The vast majority of us were not successful in getting tickets for Kenneth Branagh's fundraiser for Rada in which Tom Hiddleston played Hamlet. What could possibly be a consolation prize for missing that? Well, this as it happens. In a modern classic, the actor shows off, to my mind, his classical theatre chops too. His range is beginning to look pretty limitless; Hiddleston excels in a brilliant performance as Robert, the publisher who is cuckolded by the seven-year affair between his wife Emma (Zawe Ashton) and his best friend, literary agent Jerry (Charlie Cox). 

Pinter's play famously charts the couple's seven-year affair in reverse order, jumping backwards from the gossipy aftermath in 1977 to its opening moments in 1968 that are deliberately confusing, counterpointed by the clumsy expression of a desire to accommodate intense male friendship within heterosexual marriage. Crowning his superlative six-month Pinter season at this address, Jamie Lloyd directs an exceptionally thoughtful and searching revival of this time-reverse play.  

We’ll tell you what’s true. You can form your own view.

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There's a very good movie version, made in 1983 by David Jones and with a starry cast: Ben Kingsley, Jeremy Irons and Patricia Hodge. The acting is beautiful, benefiting from the availability of close-ups, but film sometimes imposes the wrong kind of realism. Between scenes there are outdoor establishing shots of the various locations (the Kilburn love nest, for example), and Ms Hodge's hair and wigs are distractingly adjusted to keep the character in period. That's not the way of Betrayal. If anything, Lloyd errs in the opposite direction. The accent is strongly on these three characters forming an ideal triangle that is maimed and dislocated by adultery. In two-hander scenes, the third skulks uninvited around the periphery: the same line of dialogue can simultaneously close one scene and initiate another. It's a collaborative business as objects are pointedly passed from one period to another in this dance to the music of time.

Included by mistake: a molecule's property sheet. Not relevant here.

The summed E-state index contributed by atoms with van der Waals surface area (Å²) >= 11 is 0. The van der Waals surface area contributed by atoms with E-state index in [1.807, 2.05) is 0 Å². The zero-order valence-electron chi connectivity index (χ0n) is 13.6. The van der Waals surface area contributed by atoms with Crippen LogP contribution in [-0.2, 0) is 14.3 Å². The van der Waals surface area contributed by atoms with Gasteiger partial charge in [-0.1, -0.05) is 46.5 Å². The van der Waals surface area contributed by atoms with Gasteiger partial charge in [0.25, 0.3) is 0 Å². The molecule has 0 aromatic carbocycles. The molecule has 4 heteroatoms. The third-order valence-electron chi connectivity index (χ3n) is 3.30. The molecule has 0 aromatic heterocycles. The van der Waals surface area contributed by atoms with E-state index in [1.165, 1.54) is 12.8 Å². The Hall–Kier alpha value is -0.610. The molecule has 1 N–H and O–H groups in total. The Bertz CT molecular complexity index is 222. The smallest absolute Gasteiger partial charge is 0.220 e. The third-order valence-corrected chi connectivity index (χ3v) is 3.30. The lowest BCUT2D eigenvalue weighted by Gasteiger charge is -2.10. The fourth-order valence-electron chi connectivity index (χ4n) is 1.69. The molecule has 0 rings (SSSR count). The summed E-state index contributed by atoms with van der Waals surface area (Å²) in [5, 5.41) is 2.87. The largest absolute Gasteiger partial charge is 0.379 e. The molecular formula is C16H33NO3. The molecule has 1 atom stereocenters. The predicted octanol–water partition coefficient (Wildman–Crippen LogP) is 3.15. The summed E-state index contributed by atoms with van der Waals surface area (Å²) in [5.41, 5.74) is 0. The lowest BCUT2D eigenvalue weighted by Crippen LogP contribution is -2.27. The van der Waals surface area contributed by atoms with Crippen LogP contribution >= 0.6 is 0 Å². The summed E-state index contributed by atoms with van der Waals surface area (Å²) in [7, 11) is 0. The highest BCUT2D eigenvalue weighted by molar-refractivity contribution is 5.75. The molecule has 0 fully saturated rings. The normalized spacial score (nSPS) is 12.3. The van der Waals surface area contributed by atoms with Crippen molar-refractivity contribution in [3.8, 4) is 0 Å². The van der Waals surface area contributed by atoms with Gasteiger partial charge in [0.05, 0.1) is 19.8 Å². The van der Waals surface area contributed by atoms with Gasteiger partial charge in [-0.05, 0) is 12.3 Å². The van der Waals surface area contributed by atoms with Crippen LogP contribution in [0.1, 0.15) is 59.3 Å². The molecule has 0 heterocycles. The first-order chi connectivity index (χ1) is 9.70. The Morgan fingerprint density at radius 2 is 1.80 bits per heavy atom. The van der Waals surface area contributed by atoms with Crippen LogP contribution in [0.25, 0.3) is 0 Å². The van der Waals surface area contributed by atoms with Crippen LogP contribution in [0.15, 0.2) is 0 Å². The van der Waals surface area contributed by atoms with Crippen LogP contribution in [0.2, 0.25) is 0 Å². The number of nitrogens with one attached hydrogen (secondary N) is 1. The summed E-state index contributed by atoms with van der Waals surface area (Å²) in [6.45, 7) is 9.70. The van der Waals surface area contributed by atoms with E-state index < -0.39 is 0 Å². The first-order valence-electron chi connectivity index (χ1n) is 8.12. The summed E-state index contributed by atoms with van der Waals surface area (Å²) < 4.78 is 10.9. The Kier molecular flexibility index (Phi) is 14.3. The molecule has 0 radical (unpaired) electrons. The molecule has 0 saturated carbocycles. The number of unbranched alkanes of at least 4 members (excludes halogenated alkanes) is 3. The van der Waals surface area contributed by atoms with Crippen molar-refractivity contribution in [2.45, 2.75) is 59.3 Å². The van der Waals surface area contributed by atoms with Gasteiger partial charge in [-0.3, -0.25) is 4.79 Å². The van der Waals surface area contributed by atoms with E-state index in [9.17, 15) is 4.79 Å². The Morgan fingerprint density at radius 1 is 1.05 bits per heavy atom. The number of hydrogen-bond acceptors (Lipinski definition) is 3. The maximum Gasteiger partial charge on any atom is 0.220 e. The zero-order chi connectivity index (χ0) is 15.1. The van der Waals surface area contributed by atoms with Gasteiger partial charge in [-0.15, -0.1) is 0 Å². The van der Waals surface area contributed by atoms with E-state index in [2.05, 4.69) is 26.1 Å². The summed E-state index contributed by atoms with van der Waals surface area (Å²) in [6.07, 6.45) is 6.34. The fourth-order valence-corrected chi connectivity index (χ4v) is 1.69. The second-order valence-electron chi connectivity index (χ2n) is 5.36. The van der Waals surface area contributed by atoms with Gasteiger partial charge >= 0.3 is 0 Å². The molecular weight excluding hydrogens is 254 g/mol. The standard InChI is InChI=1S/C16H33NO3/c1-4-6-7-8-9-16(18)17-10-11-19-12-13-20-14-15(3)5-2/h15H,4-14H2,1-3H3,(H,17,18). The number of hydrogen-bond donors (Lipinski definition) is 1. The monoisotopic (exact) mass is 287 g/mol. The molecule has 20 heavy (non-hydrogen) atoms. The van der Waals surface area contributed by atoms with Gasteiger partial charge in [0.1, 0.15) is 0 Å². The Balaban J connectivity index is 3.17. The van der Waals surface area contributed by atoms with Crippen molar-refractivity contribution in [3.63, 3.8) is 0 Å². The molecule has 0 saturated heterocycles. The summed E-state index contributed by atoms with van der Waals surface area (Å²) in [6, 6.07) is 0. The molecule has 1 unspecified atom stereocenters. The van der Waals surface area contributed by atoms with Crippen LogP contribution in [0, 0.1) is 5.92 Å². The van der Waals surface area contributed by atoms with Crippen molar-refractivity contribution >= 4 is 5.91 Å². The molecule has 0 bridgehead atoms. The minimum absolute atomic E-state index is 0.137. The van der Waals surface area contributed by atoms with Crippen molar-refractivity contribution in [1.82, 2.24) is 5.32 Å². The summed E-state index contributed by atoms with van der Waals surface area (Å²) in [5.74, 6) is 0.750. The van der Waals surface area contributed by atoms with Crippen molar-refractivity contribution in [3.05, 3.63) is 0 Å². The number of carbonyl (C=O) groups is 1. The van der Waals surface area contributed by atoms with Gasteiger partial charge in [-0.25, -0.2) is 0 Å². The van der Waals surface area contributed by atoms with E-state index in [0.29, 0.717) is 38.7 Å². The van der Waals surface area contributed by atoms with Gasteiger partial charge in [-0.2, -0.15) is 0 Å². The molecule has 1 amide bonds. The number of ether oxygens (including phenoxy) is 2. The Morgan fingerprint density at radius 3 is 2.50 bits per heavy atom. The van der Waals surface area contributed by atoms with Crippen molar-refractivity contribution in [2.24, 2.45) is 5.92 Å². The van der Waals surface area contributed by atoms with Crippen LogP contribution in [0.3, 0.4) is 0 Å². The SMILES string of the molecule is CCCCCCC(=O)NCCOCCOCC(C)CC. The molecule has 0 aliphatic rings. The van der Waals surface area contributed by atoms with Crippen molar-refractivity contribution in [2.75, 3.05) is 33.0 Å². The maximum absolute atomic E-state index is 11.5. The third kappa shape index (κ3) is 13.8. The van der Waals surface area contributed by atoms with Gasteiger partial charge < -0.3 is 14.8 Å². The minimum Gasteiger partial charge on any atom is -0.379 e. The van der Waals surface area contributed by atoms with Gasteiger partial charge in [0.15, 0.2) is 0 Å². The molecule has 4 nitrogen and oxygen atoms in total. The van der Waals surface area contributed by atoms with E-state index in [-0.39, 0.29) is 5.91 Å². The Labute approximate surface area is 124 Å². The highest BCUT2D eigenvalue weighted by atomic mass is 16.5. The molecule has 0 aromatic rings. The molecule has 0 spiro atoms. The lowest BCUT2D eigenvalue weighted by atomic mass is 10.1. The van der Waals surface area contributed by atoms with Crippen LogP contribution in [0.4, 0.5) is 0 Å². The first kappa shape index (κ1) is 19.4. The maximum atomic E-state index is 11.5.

I never felt, though, that time was being gone through backwards and there are some slow sequences where you long for the pace to pick up. Hiddleston, though, is magnificent in both of Robert's main phases. Arguably, the two best scenes in Betrayal are an exception to the backwards rule, moving consecutively forward. In the first, while on holiday with his wife in Venice, he deduces that she and Robert are having an affair from a letter in his friend's handwriting that is awaiting her at American Express. Men have done more merciful things with a garotte than use it in the way Robert insinuates to Emma that he knows. But he also shows you a man who has been broken by the news and now seeks almost maternal physical reassurance. “Where does it... take place?” he asks not with a shudder of disgust but with a tremulous primness that could be envy.

The following scene in which, without revealing what he knows, he lets Jerry have it every which way over lunch in an Italian restaurant, is one of the funniest things Pinter wrote, and the controlled madness of Hiddleston's assault demonstrates what a startlingly good comedian he has become. He pours Jerry glasses of Corvo Bianco so far up to the rim that he'd need three hands to convey them to his mouth, he insinuates that Emma loves the writing of his client Spinks only because it is the nearest thing to sniffing Jerry's underpants and he goes into an attack on English prose that that is almost barkingly military in its loony detestation.

I wrote in my notebook “Must play Leontes” (The Winter's Tale's tragic hero who succumbs to a deranged jealousy). But then, in a way, Hiddleston is already playing him. In a piece that I wrote earlier about Betrayal, I claimed that this Lloyd production runs for 28 performances. In fact, blessedly, it will have 101. Don't let them go to waste.

To 1 June, 0844 871 7622

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